Queensland has now set up the framework inside which the state’s agencies can take a big step towards cloud-enabled work practices.
Yesterday, IT Minister Ian Walker toured Microsoft’s Brisbane innovation centre – a textbook ‘workplace of the future’ complete with agile workspaces, videoconferencing booths, table tennis and no shortage of soft furnishings – to get an idea of what his government could possibly achieve.
He announced a $26.5 million contract renewal with Microsoft which will see the government’s old on-premise Office and Exchange licencing deals replaced with a more modern arrangement that includes the option to move onto Office 365, Microsoft’s Singapore-hosted cloud productivity and messaging suite.
If everything goes very, very well for Walker and his IT advisors inside the Department of Science, IT, Innovation and the Arts, nearly 150,000 public servants could end up using a common set of tools which they can share in real time and access out of the office seamlessly – more still if the Department of Education follows suit.
A spokesperson for the Minister explained the 149,000 figure is “based on the headcount of Public Service employees as at June 2013, escalated by 5% to allow for non-Public Service users (e.g. contractors and consultants).”
But lost between the Surface Pros and the cosy nooks was the reality that agencies will also have the option to continue with their on-premise server and Office licences under the terms of the new contract.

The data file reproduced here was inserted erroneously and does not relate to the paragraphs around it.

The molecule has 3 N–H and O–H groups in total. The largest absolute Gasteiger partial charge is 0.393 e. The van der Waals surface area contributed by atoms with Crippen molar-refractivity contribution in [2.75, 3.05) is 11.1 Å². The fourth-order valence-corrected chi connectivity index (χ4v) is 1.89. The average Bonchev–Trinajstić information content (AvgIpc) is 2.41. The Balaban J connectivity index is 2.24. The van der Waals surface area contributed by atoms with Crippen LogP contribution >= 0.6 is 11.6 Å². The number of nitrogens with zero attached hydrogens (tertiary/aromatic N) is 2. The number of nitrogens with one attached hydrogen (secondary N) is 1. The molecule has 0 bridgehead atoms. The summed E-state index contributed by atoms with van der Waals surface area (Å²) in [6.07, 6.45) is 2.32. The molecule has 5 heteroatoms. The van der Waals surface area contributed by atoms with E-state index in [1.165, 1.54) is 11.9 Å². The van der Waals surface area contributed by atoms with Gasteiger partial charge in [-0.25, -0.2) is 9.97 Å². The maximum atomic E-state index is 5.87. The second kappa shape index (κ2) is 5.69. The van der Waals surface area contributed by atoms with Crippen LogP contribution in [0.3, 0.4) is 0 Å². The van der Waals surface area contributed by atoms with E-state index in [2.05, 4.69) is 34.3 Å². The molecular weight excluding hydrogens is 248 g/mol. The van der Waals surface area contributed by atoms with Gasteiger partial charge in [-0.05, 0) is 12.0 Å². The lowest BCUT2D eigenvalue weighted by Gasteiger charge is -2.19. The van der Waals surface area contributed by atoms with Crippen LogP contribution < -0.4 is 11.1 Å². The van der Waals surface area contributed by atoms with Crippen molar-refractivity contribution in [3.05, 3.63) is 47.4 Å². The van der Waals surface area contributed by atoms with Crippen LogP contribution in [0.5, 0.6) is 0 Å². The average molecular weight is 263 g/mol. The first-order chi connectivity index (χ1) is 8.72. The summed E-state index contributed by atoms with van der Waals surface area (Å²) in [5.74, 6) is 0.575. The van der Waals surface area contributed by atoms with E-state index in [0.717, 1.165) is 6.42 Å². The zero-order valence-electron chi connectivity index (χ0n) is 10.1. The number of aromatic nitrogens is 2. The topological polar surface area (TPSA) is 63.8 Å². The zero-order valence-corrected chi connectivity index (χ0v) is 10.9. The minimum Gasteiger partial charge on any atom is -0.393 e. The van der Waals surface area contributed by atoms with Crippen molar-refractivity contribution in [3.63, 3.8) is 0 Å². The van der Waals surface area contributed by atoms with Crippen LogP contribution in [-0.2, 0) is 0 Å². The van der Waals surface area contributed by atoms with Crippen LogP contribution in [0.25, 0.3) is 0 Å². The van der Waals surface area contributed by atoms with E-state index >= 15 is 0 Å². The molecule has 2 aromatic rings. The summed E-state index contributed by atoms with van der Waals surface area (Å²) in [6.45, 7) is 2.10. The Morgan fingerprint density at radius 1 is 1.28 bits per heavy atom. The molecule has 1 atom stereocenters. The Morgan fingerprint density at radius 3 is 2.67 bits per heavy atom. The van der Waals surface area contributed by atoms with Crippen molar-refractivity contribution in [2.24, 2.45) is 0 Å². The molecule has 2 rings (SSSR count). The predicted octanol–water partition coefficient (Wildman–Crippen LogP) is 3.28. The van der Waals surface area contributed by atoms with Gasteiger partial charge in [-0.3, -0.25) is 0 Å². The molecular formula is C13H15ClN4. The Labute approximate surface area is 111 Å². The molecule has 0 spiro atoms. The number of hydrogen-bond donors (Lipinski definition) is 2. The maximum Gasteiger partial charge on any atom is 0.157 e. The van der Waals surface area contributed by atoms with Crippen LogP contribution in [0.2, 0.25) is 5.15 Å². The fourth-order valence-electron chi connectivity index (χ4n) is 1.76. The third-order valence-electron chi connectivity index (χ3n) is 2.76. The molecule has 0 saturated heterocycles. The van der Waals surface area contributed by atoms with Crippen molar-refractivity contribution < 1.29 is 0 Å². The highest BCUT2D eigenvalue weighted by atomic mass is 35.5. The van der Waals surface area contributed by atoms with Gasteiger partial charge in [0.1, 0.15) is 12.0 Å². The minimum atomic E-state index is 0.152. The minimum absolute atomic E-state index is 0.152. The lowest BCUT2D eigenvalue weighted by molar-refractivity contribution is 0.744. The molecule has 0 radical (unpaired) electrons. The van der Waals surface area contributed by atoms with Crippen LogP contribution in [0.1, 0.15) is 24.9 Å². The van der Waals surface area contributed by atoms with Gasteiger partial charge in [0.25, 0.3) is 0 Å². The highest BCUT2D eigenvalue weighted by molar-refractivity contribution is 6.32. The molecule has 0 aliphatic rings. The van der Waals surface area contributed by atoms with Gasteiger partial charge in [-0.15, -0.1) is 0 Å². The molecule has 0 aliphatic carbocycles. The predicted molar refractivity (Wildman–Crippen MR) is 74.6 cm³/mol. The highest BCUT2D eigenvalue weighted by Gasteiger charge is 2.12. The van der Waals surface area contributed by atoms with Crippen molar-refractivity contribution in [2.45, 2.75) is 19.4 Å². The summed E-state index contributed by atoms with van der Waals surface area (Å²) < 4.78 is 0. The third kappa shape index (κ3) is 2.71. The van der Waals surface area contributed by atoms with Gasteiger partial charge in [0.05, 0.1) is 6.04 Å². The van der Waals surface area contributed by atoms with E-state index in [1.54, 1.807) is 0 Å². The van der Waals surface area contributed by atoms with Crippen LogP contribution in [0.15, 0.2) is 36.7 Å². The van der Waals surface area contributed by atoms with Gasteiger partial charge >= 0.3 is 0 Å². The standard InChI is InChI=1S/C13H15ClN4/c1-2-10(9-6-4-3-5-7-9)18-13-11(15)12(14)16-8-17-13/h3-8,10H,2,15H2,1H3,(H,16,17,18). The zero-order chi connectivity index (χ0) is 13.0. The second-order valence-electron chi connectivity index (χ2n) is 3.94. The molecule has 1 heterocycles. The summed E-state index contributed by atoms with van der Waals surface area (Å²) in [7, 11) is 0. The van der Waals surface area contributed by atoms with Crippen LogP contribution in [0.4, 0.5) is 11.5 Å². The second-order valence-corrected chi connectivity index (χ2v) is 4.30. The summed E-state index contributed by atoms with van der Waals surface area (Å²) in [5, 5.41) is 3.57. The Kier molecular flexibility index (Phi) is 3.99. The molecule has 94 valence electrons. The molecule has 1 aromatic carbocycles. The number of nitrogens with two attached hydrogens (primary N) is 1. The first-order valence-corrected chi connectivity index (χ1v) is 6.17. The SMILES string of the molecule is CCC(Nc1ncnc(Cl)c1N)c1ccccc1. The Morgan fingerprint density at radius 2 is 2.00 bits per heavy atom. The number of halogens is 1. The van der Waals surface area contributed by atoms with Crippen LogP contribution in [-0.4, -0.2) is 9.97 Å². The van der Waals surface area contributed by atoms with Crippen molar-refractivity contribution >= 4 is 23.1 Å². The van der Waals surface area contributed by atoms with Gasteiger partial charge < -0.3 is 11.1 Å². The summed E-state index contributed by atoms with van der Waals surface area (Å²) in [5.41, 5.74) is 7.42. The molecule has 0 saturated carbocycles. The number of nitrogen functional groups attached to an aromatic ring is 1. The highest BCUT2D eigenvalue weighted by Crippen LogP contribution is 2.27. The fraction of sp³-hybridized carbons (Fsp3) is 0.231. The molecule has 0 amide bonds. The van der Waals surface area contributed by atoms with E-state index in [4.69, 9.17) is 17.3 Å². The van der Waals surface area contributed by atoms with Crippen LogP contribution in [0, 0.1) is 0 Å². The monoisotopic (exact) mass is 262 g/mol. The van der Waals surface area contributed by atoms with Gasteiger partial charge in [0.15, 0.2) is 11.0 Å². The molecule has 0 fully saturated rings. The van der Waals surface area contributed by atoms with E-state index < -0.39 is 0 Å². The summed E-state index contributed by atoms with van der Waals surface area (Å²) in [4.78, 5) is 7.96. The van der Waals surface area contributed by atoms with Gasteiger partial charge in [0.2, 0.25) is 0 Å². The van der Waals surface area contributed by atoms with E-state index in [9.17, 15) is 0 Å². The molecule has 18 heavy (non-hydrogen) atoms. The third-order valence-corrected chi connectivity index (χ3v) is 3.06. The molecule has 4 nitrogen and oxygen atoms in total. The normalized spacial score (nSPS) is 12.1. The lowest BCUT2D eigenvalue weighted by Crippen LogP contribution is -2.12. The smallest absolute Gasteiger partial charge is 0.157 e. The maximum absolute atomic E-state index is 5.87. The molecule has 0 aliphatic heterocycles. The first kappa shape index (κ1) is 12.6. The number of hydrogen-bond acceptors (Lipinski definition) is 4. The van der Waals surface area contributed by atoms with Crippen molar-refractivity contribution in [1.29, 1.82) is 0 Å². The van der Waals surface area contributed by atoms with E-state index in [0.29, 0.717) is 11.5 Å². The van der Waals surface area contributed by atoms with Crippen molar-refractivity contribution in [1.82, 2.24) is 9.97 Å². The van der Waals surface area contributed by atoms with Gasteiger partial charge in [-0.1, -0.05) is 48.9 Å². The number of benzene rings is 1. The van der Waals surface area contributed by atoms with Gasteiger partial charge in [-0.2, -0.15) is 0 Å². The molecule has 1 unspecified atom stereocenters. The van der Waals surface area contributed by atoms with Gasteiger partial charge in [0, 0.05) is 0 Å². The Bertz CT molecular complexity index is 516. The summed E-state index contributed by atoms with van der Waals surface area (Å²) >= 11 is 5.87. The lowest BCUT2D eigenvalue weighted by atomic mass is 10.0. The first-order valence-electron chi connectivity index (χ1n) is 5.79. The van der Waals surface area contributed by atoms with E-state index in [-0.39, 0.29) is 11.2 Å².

The payment includes maintenance of the licences that agencies are already running, and Walker has made it very clear that he will not be deploying any strong-arm techniques to hasten their progress to the cloud.
Which means that the ‘Queensland experiment’ will become a pretty serious test of the appeal of cloud messaging platforms, up against notorious public sector stubborness.
AIIA Queensland Chair, Data#3’s John Grant, doesn’t think that a ‘build it and they will come’ approach is going to cut it this time around.
“The benefits available under this agreement will only be realised with government actively and determinedly driving deployment, migration, extension and adoption,” he said.
The Queensland ALP Government learned this the hard way when only 3100 of a 80,000 target group implemented its now cancelled IDES program.
Grant’s advice to the government was to establish a workable foundation for agencies to be able to work from in the first instance, an objective yesterday’s announcement more or less ticked off.
The second element, he said, will be stong governance and collaboration in and between agencies so that the standards and systems deployed in one area might be deployed in another and the intellectual property developed can be “recycled”.
Finally, he said, it is important central IT agency DSITIA leads by example by making its own cloud pilot work.